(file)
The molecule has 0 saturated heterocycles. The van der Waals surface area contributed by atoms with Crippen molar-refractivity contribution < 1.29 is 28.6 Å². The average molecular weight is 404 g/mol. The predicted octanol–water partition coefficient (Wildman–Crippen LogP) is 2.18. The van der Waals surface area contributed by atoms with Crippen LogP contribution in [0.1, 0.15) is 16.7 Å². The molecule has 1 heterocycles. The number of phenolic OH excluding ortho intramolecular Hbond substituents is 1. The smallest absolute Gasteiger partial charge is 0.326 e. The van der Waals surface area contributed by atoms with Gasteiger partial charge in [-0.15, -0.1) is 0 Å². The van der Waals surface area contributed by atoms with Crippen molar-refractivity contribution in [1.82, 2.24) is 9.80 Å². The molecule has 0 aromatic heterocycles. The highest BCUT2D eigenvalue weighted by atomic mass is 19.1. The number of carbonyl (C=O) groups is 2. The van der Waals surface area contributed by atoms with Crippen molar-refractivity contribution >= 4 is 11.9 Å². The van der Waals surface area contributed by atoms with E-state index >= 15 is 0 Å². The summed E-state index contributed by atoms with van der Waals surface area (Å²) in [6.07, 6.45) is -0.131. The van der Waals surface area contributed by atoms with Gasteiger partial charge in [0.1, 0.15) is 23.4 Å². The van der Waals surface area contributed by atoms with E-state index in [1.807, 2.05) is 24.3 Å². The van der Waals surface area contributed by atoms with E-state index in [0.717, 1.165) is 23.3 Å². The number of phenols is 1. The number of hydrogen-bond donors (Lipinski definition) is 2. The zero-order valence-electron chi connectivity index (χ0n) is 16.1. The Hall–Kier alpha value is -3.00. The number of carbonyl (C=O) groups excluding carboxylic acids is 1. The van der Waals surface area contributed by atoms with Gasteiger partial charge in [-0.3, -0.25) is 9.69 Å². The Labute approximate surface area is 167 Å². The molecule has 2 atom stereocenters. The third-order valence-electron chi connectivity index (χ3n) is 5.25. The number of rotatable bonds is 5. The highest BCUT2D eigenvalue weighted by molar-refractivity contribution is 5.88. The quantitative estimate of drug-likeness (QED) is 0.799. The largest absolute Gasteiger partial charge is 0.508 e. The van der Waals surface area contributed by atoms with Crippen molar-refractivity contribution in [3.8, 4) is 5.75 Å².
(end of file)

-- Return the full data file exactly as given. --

The molecule has 0 saturated heterocycles. The van der Waals surface area contributed by atoms with Crippen molar-refractivity contribution < 1.29 is 28.6 Å². The average molecular weight is 404 g/mol. The predicted octanol–water partition coefficient (Wildman–Crippen LogP) is 2.18. The van der Waals surface area contributed by atoms with Crippen LogP contribution in [0.1, 0.15) is 16.7 Å². The molecule has 1 heterocycles. The number of phenolic OH excluding ortho intramolecular Hbond substituents is 1. The smallest absolute Gasteiger partial charge is 0.326 e. The van der Waals surface area contributed by atoms with Gasteiger partial charge in [-0.15, -0.1) is 0 Å². The van der Waals surface area contributed by atoms with Crippen molar-refractivity contribution in [1.82, 2.24) is 9.80 Å². The molecule has 0 aromatic heterocycles. The highest BCUT2D eigenvalue weighted by atomic mass is 19.1. The number of carbonyl (C=O) groups is 2. The van der Waals surface area contributed by atoms with Crippen molar-refractivity contribution >= 4 is 11.9 Å². The van der Waals surface area contributed by atoms with E-state index >= 15 is 0 Å². The summed E-state index contributed by atoms with van der Waals surface area (Å²) in [6.07, 6.45) is -0.131. The van der Waals surface area contributed by atoms with Gasteiger partial charge in [0.1, 0.15) is 23.4 Å². The van der Waals surface area contributed by atoms with E-state index in [1.807, 2.05) is 24.3 Å². The van der Waals surface area contributed by atoms with E-state index in [0.717, 1.165) is 23.3 Å². The number of phenols is 1. The number of hydrogen-bond donors (Lipinski definition) is 2. The zero-order valence-electron chi connectivity index (χ0n) is 16.1. The Hall–Kier alpha value is -3.00. The number of carbonyl (C=O) groups excluding carboxylic acids is 1. The van der Waals surface area contributed by atoms with Gasteiger partial charge in [-0.3, -0.25) is 9.69 Å². The Labute approximate surface area is 167 Å². The molecule has 2 atom stereocenters. The third-order valence-electron chi connectivity index (χ3n) is 5.25. The number of rotatable bonds is 5. The highest BCUT2D eigenvalue weighted by molar-refractivity contribution is 5.88. The quantitative estimate of drug-likeness (QED) is 0.799. The largest absolute Gasteiger partial charge is 0.508 e. The van der Waals surface area contributed by atoms with Crippen molar-refractivity contribution in [3.8, 4) is 5.75 Å².